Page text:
If you were planning on making the trip to Eugene for Ohio State's game at Oregon on Sept. 12, you might want to put those plans in hold.
Oregon Gov. Kate Brown announced Thursday that the Oregon Health Authority “is advising that any large gathering, at least through September, should be canceled or significantly modified,” according to Matt Prehm of 247Sports' Duck Territory.
“Large gatherings, including live sporting events with audiences, concerts, festivals, and conventions will not be able to return until we have a reliable treatment or prevention like a vaccine,” Brown said.
The University of Oregon announced last week that it is planning to have students on campus this fall, leaving the door open for the Ducks' game against the Buckeyes at Autzen Stadium to be played as scheduled. But it remains unclear whether the college football season will start on time – and if it does, whether some conferences might start before others.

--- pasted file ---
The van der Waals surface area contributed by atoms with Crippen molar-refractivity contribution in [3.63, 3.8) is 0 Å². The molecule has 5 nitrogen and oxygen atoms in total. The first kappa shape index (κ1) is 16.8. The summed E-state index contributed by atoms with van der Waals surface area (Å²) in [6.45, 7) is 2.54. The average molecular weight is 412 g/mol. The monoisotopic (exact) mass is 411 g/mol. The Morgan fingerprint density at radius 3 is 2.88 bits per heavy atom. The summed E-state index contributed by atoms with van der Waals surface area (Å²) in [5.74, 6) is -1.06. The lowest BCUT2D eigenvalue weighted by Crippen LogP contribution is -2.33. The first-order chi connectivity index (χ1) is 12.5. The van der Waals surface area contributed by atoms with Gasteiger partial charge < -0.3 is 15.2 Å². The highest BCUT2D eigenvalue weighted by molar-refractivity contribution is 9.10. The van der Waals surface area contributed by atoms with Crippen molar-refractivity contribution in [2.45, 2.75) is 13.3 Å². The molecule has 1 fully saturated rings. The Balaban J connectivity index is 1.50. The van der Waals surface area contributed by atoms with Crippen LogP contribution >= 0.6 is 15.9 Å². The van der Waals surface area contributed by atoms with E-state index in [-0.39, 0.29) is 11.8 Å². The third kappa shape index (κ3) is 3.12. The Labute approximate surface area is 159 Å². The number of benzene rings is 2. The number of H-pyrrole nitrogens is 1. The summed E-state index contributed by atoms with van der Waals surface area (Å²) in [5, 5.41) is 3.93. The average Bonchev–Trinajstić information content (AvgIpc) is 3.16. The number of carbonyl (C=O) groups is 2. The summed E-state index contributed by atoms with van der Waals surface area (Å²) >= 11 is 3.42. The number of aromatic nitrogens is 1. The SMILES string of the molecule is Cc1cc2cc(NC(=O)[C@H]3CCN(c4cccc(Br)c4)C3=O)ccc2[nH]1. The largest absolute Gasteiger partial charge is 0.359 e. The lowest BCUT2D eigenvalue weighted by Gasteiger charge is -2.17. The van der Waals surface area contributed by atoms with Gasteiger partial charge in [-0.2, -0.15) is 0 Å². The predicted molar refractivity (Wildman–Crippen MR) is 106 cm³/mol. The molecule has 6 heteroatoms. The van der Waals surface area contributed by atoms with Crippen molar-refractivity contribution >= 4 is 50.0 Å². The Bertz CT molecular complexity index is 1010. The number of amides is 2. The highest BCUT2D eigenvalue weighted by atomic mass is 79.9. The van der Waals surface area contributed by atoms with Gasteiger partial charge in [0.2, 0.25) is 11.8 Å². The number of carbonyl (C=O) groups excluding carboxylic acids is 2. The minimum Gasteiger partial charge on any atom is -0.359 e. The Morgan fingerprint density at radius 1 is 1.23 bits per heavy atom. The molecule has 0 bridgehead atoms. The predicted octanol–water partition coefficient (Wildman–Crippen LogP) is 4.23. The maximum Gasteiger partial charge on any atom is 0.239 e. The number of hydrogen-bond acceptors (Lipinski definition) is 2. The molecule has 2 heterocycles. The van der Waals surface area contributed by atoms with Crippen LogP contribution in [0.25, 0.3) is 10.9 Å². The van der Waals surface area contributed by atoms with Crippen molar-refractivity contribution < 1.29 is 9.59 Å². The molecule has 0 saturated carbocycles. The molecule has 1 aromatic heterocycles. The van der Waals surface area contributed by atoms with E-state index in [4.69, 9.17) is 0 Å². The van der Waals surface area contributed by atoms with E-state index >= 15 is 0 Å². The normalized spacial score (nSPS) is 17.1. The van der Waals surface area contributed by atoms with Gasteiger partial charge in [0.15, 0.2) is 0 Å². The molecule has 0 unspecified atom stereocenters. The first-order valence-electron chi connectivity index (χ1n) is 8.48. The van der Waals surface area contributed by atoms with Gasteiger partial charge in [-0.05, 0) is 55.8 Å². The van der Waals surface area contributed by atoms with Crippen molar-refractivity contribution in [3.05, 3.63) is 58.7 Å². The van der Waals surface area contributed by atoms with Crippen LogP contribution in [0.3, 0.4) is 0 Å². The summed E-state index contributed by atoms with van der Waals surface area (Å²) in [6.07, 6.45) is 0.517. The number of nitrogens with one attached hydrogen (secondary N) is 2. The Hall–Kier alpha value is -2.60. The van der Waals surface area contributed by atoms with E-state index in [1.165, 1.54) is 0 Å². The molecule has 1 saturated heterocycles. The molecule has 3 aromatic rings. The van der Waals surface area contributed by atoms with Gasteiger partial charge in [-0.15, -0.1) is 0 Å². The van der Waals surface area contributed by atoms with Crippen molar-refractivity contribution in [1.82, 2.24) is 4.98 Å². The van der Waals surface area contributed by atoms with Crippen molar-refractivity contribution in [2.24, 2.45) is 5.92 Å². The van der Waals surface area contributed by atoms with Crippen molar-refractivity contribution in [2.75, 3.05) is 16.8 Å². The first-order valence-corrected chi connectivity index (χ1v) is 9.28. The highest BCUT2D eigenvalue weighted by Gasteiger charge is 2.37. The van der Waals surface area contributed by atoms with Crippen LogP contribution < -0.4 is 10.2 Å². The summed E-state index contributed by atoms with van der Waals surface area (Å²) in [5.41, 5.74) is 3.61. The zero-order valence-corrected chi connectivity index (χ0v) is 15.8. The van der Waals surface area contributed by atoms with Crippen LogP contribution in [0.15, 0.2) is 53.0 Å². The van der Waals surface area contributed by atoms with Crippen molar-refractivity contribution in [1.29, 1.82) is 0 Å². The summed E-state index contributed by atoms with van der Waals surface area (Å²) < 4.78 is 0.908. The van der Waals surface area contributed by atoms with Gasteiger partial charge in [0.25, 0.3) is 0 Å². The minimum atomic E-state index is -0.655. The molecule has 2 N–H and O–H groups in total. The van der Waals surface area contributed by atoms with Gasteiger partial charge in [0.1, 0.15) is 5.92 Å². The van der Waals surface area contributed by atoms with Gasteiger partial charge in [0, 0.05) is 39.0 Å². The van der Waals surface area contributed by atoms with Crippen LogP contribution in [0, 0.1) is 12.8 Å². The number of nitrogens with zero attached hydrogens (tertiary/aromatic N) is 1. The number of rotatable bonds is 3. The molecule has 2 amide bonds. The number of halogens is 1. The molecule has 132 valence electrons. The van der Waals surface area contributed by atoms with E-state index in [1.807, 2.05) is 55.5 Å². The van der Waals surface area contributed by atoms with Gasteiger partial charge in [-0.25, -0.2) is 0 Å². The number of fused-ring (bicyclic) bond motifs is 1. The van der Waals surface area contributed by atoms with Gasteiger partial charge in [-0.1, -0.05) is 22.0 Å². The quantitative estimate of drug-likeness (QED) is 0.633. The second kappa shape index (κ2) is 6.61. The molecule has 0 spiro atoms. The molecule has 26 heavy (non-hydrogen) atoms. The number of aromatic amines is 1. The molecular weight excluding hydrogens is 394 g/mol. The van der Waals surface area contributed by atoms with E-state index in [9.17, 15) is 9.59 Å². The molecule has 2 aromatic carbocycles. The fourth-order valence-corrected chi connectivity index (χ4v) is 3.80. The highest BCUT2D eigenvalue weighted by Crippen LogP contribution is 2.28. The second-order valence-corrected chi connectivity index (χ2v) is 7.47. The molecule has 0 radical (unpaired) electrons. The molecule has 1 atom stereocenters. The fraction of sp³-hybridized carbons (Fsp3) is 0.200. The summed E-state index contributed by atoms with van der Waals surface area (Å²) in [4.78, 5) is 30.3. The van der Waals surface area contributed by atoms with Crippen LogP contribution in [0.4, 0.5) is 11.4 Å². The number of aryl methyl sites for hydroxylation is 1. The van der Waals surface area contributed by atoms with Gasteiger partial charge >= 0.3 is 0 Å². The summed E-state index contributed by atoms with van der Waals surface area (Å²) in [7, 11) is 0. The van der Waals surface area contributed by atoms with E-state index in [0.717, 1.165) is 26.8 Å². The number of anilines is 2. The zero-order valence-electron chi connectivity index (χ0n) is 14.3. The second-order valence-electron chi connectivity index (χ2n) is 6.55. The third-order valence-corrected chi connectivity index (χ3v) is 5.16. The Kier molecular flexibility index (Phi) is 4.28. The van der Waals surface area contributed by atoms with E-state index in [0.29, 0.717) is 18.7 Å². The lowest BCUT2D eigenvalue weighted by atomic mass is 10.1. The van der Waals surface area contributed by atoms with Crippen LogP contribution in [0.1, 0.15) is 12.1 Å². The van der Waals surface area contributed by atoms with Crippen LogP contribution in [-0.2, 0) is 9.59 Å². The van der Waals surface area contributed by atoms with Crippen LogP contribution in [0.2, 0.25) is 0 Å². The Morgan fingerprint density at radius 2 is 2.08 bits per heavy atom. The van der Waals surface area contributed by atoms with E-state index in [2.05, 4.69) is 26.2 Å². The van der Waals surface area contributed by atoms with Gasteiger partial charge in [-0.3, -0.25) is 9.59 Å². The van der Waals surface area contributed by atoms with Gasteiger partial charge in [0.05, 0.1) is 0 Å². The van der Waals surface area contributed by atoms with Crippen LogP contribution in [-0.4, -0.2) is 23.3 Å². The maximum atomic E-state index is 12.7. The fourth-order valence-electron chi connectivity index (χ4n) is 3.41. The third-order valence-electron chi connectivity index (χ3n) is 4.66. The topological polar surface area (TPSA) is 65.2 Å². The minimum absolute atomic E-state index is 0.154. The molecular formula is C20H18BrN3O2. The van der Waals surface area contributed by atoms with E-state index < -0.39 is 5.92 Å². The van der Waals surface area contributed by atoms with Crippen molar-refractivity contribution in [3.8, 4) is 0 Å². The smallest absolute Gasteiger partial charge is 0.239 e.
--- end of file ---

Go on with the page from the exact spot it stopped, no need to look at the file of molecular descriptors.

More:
Given that the game is still four months away, it's also possible suggested restrictions could be lessened between now and then. As of now, though, it appears unlikely that Oregon will be able to host a sellout crowd at Autzen Stadium – which certainly would have been expected for the game against the Buckeyes – for any games in September.
If the season is played as scheduled, Ohio State's Sept. 12 game at Oregon will be its second game of the 2020 season, following its season opener against Bowling Green at Ohio Stadium on Sept. 5. Oregon is scheduled to make the return trip to Ohio Stadium in the second week of the 2021 college football season (Sept. 11).
Per the terms of the contract signed between the two teams in 2012, each team is scheduled to pay the other team $300,000 for its trip to the other team's stadium, while also providing 4,000 tickets to the visiting team. According to the “force majeure” clause within the contract, a cancellation of the game due to “any order of government, military or public authority” would not be deemed a breach of the contract, but that only applies “if it becomes impossible to play the game” and would not change the schools' obligations for subsequent games “except as agreed by the parties.”